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82-88 Lincoln Continental Air Lift 1000 Rear Air Spring Kit! By Airsuspension.com Dated: Jun 14, 2010

Rigid steel factory suspensions allow load hauling capacity, but you have to sacrifice a smooth ride. Smooth ride suspensions can't carry heavy loads; heavy springs ride rough, especially when your Continental is unloaded. Rigid steel factory suspensions allow load hauling capacity, but you have to sacrifice a smooth ride. Smooth ride suspensions can't carry heavy loads; heavy springs ride rough, especially when your Continental is unloaded. http://www.youtube.com/watch?v=cinETiBFxSA So why not have both great hauling ability and a smooth ride? Air Lift 1000 adjustable air springs solve both problems by allowing you to tune your Lincoln Continental suspension under all load and road conditions. Just add air when towing or hauling and then remove air for a softer ride when unloaded. Worn tires can affect your car's fuel efficiency and steering response. They can even introduce safety issues. That's the reason it is critical that you ensure they're in good condition. Otherwise, you might place yourself, your passengers, and other drivers and pedestrians at risk. There are several factors that can contribute to prematurely worn treads. Each one causes a slightly different type of wearing that should be distinguishable by sight. In this article, we'll take a closer look at identifying the problem. I'll also describe some of the most common reasons tires wear down ahead of schedule. Most tires that are sold today have bars integrated in the grooves. These bars are used to identify how far the treads have worn. If the bars are exposed, that means your tire has experienced wearing to the point that it should be replaced. Many drivers are unaware these wear bars exist. In their defense, some wheels are not equipped with them. Fortunately, you can use a penny to easily determine whether the treads are worn too far. Stick a penny into the grooves with Abraham Lincoln's head turned upside down. If the top of his head becomes hidden, that's a sign your treads still have life in them. If you can see Lincoln's entire head, you need to buy replacements. The tie rod ends that are a part of your steering linkage system can become worn over time. When they wear down, the toe can eventually become misaligned. This is also the case in the event the tie rod ends become bent. In a rack and pinion system, the inner tie rod ends are hard to inspect because they're enclosed in plastic or rubber bellows. That said, you can test the steering by putting your vehicle in "park" and turning the steering wheel back and forth while a friend inspects the play. If there is looseness, that strongly suggests a problem with the toe alignment. Your car's suspension system relies heavily on coil and leaf springs to keep the frame of the vehicle properly elevated. Like other components, the springs gradually wear down. When that happens, your car's frame lowers during operation. This creates a problem with your wheel alignment - specifically, camber and caster. Left unresolved, it will gradually cause your treads to wear down prematurely.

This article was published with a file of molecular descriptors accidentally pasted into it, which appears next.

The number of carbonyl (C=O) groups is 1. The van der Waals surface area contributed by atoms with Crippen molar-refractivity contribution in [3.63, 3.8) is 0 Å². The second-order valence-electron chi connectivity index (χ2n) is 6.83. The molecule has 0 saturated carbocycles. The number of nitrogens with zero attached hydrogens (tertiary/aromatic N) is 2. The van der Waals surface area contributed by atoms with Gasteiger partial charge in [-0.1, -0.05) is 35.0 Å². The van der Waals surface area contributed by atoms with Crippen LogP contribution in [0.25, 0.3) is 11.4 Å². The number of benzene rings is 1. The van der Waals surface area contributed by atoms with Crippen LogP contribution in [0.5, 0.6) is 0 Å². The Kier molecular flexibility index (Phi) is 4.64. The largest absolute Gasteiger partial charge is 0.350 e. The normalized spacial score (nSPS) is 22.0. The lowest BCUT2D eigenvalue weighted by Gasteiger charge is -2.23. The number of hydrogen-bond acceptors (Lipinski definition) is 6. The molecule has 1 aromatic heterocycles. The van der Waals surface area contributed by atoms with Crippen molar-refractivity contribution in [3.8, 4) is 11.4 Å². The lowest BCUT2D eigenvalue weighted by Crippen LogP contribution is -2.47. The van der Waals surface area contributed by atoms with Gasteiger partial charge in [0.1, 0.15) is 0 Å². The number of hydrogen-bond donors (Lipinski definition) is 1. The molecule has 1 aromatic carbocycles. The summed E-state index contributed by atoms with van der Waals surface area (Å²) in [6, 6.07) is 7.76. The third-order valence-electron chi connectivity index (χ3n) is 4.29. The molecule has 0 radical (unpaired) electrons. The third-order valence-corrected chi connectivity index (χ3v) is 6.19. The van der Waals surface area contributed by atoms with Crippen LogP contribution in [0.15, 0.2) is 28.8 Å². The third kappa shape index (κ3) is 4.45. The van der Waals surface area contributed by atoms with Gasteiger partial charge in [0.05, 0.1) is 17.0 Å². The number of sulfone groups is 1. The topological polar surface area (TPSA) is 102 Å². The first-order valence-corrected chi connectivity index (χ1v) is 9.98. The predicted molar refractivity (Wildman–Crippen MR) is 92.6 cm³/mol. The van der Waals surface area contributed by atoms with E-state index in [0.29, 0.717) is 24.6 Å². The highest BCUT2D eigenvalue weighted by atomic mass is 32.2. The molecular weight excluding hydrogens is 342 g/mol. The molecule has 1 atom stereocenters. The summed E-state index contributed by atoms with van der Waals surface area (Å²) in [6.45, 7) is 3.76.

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The struts and shocks of your suspension system can also cause a problem. When they become worn, your vehicle will bounce up and down excessively during operation. That can cause cupping, a form of wear that looks like dipping on one side of the wheel. Over inflation and under inflation can both contribute to premature wearing in your tires. The former creates excess wear in the center of the treads as the result of too much air pressure extending that portion of the wheel. A lot of people over inflate their tires as a temporary solution to a slow leak. Under inflation places the wearing on the shoulders of the tire. This occurs because a lack of air pressure causes the tread to be more pliable. As such, a greater area makes contact with the road. The Air Lift 1000 kits are engineered as an add-on helper spring for coil spring suspensions, front or rear. The polyurethane cylinders fit easily inside existing coil springs without any special tools. Air pressure can be adjusted to adapt for additional loads and to obtain desired suspension firmness. For more information, please visit: http://www.airsuspension.com/lincoln-continental-suspension-s/38.htm Category Tags

Automotive lincoln continental shock absorbers, struts, shocks, air springs, coil springs, air bags, air shocks,

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82-88 Lincoln Continental Air Lift 1000 Rear Air Spring Kit!  

82-88 Lincoln Continental Air Lift 1000 Rear Air Spring Kit!

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